2977 |  Islam, Sufism
Essential Sufism, by James Fadiman & Robert Frager, Harper SanFrancisco, p.159  







T hose who adore God in the sun behold the sun, and those who adore Him in living things see a -living thing, and those who adore Him in lifeless things see a lifeless thing, and those who adore Him as a Being unique and unparalleled see that which has no like. Do not attach yourself to a particular creed exclusively so that you disbelieve in all the rest; otherwise you will lose much good; nay, you will fail to recognize the real truth of the matter. God, the omnipresent and omnipotent, is not limited by any one creed. Wheresoever you turn, there is the face of Allah.




2976 |  Islam, Sufism
Essential Sufism, by James Fadiman & Robert Frager, Harper SanFrancisco, p.229  







S eek the company of the wise, who know. Agree with what they say, for one understands only that with which one agrees. Be sincere in what you say- a single tongue should not speak two different words. No deceit or fraud should enter into your thoughts. Do not belittle anyone or anything, for everyone and everything in its inner being wishes for the same thing.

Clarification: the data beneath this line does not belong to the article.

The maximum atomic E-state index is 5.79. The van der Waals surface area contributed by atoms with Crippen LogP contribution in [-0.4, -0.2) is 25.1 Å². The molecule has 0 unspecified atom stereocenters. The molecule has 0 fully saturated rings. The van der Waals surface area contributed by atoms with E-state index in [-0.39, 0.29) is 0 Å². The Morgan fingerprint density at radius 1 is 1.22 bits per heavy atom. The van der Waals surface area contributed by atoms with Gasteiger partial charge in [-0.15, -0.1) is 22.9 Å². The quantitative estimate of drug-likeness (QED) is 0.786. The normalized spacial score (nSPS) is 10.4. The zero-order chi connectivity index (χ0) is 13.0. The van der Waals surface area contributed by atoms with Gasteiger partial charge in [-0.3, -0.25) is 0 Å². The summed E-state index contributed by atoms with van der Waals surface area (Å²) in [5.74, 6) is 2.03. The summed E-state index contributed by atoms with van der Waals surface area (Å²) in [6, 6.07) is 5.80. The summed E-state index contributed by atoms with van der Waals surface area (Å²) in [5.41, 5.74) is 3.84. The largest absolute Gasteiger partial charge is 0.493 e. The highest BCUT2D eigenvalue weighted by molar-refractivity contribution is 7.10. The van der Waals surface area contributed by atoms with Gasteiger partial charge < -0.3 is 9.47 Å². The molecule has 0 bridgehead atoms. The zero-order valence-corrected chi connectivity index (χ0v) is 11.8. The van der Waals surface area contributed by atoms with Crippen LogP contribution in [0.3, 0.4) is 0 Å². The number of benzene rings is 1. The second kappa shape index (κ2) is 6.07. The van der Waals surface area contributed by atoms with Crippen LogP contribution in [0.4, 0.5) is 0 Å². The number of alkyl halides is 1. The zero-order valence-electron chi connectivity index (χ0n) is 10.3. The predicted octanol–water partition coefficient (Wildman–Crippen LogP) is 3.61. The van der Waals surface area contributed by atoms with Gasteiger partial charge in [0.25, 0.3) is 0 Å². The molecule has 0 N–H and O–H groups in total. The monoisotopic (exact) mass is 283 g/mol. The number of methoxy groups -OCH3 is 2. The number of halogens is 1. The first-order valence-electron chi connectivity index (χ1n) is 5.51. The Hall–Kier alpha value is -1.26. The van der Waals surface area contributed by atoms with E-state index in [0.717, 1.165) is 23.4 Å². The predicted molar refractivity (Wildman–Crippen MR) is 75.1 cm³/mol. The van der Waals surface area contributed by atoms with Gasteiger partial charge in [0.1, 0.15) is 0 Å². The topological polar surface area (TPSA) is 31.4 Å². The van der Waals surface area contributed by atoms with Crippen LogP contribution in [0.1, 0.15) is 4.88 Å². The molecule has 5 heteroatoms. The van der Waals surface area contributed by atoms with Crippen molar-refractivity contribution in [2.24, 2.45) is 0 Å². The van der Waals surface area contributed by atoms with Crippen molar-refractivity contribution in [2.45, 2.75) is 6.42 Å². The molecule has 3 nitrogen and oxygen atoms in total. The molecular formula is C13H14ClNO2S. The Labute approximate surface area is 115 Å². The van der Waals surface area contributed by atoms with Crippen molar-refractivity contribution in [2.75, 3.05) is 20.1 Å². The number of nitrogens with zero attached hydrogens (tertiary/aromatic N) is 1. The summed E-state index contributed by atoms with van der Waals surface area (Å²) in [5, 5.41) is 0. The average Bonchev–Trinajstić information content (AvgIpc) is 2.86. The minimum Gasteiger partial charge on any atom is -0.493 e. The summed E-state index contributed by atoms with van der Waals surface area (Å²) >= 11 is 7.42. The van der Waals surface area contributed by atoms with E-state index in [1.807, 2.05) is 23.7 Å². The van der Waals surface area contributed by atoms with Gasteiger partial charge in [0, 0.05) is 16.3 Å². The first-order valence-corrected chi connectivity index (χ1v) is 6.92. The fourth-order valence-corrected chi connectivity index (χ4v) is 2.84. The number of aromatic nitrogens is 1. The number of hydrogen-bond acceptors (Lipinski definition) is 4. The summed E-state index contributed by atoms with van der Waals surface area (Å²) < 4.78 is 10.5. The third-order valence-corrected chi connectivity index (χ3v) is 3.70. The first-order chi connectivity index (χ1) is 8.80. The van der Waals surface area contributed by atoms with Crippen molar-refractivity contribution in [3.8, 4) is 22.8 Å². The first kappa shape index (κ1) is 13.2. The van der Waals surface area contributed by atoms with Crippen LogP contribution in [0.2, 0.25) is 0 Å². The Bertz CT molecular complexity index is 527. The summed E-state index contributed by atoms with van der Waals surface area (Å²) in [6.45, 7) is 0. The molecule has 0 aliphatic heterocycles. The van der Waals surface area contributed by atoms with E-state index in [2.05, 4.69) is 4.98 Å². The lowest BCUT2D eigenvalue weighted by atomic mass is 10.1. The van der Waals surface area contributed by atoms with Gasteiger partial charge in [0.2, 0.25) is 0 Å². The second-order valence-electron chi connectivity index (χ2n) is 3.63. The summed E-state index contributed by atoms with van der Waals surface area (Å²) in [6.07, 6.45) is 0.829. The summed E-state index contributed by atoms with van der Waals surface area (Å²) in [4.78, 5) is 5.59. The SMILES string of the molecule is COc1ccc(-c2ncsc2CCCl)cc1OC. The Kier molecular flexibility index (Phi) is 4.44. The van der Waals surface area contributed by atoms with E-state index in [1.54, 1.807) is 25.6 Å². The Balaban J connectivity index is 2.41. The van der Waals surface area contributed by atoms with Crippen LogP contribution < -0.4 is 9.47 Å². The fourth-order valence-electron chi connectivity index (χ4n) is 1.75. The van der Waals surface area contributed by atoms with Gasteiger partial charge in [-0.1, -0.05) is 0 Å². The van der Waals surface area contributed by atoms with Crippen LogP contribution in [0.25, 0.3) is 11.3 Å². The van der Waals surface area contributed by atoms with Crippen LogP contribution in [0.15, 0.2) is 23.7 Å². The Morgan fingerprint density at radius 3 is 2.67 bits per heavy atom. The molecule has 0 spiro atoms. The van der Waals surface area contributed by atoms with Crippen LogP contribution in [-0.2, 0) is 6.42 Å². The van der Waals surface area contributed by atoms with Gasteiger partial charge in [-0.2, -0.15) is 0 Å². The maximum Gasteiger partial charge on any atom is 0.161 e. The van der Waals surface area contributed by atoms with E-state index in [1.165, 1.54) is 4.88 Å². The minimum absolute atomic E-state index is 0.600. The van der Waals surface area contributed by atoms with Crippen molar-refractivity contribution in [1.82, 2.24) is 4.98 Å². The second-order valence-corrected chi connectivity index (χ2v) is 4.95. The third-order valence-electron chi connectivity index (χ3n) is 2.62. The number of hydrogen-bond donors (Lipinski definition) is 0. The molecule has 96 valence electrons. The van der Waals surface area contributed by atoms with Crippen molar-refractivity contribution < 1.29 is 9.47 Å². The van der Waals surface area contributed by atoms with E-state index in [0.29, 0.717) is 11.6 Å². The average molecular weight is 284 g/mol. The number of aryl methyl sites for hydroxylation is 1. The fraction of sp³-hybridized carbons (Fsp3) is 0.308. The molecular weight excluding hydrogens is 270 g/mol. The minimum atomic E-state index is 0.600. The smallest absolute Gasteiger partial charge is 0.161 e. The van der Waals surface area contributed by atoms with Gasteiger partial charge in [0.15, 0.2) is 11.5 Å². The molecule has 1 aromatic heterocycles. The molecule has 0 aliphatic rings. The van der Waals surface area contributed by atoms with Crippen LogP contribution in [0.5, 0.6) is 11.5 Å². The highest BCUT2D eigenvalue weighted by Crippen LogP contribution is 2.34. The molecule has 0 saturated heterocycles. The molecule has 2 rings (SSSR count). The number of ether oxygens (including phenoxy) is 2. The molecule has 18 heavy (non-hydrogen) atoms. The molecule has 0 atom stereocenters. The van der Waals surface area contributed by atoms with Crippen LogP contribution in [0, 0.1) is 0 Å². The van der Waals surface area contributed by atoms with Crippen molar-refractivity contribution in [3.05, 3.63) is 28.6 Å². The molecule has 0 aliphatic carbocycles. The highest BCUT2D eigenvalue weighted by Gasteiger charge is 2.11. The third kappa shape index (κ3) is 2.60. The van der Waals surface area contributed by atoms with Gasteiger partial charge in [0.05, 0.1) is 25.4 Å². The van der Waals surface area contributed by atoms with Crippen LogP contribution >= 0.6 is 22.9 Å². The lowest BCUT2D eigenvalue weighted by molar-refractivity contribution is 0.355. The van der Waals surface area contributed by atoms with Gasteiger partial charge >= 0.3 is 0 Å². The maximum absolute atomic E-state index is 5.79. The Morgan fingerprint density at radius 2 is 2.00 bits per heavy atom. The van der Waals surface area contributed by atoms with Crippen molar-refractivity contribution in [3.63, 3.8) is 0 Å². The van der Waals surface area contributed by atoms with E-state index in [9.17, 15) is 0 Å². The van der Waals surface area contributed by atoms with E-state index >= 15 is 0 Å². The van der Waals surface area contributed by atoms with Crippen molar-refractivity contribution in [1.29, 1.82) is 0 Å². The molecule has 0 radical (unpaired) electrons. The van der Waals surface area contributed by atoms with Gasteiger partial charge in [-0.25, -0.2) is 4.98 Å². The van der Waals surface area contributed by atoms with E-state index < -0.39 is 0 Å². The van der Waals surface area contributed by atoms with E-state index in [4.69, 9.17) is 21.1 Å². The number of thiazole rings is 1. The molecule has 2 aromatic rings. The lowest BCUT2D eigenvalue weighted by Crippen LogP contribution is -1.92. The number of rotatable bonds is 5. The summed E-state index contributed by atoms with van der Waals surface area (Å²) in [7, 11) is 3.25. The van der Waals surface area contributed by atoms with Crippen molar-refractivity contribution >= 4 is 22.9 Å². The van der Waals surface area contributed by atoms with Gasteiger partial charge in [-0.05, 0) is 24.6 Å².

"Do not touch anything that is not yours. Avoid crowded places; even in such places, try to be with yourself, for that is the place where the truth is manifested. That is where the truth is.





2906 |  Islam, Sufism
Essential Sufism, by James Fadiman & Robert Frager, Harper SanFrancisco, p.84  







A li asked the Prophet, "What action can I take that is not totally lost and worthless?"
The Prophet answered, "Seek truth. You will find it in yourself, therefore, know yourself.





2905 |  Islam, Sufism
Essential Sufism, by James Fadiman & Robert Frager, Harper SanFrancisco, p.84  







T his world is a place of preparation where one is given many lessons and passes many tests.
[]
What is bad is what you do with the world when you become blind to truth and totally consumed by your desires, lust, and ambition for it.





2875 |  Islam, Sufism
Essential Sufism, by James Fadiman & Robert Frager, Harper SanFrancisco, p.56